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Will Texas scrap its textbooks because of religious bias?

Published: Thursday, Dec. 20 2012 11:40 a.m. MST

In October, a few Texas citizens sent emails to the state board of education expressing their concern that the children's social studies curriculum might have a pro-Islam bias.

The Texas State Board of Education says it takes these concerns seriously. In a recent meeting, after an opening prayer that began with thanking the Lord for the Christmas season and concluded with "in Jesus' name we pray," the Board heard the results of an analysis of all the social studies and history textbooks in their K-12 curriculum. The analysis has indeed revealed religious bias, but not the kind those concerned citizens expected or feared.

In response to the concerns, Region 10 Director of Instruction Jan Moberly had tasked Dr. Holly Sharp, former social studies director for Plano, Texas, with the unenviable chore of analyzing every social studies and history lesson in the new K-12 curriculum.

The results

Sharp found a strong bias in which "Christianity received more than double the development of Islam or any other religion throughout the curriculum." She also found that the last unit of the World History curriculum "actually presents a rather negative perspective of radical Islam today." She concluded that this unit has a possible "bias against radical Islam."

Questions remain about whether and how the school board plans to address these biases.

Texas law and the U.S. Constitution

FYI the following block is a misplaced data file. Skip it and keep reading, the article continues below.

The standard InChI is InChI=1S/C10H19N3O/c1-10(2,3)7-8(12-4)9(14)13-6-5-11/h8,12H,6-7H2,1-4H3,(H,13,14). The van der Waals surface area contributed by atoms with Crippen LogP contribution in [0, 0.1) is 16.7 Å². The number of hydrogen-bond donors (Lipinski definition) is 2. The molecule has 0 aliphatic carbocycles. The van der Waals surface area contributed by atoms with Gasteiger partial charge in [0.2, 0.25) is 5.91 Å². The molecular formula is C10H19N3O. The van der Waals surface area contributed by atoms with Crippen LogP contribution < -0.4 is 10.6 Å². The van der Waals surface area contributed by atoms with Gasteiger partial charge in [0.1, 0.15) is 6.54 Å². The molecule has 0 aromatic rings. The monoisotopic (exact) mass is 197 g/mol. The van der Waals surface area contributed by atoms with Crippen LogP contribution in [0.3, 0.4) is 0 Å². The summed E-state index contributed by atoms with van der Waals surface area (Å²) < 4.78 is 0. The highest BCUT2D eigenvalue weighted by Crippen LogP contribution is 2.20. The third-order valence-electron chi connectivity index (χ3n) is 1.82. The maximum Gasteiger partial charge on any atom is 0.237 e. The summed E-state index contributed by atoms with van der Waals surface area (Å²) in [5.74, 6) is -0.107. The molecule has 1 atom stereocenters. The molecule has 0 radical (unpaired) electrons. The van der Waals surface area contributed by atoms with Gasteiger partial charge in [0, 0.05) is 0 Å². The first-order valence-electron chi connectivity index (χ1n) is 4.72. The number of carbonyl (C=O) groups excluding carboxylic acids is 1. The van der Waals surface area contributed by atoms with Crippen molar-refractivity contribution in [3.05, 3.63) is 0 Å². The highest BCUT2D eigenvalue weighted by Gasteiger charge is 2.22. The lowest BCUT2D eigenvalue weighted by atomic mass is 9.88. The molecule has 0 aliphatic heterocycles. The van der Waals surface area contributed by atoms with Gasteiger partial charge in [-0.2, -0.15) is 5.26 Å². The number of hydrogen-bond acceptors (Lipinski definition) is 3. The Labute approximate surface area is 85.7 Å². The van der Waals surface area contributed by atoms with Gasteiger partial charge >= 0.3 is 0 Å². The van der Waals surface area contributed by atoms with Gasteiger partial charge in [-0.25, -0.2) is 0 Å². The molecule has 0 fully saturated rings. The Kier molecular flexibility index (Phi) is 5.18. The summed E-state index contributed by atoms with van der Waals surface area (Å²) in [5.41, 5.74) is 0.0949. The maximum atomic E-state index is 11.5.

Two years ago, in response to similar concerns about the outgoing curriculum, the board passed a resolution stating it "will look to reject future prejudicial social studies submissions that continue to offend Texas law with respect to treatment of the world's major religious groups by significant inequalities of coverage space-wise and by demonizing or lionizing one or more of them over others."

This language is consistent with U.S. Supreme Court rulings that the First Amendment of the Constitution prohibits government representatives (including schools and teachers) from promoting or inhibiting religious expression.

Protecting the persecuted

In a landmark Supreme Court case originating in Santa Fe, Texas, an LDS family and a Catholic family sued the school district over school-sponsored prayers in their children's school. Baptists dominated the school culture and Baptist students were most frequently called upon to lead the prayers. The school had recently fired a teacher who had handed out literature about a Baptist event and then told an LDS student that The Church of Jesus Christ of Latter-day Saints was "a cult."

Baptists in Santa Fe were divided on the 2000 school prayer issue. Historically, Baptists have been among the strongest defenders of the separation of church and state in the U.S. They, too, have suffered religious persecution, when living in communities dominated by Catholics and Mainline Protestants such as Lutherans and Presbyterians.

According to 2000 census data, Evangelical Christians (including Baptists) comprise a 64.4 percent majority in Texas. Catholics comprise 21 percent, Mainline Protestants make up 8.1 percent and Mormons represent less than 1 percent of the population in Texas.

Gretchen Krebs has taught general and special education in New York and Utah. She is passionate about finding innovative approaches to meet the needs of all students. Contact her at gkrebs@deseretnews.com

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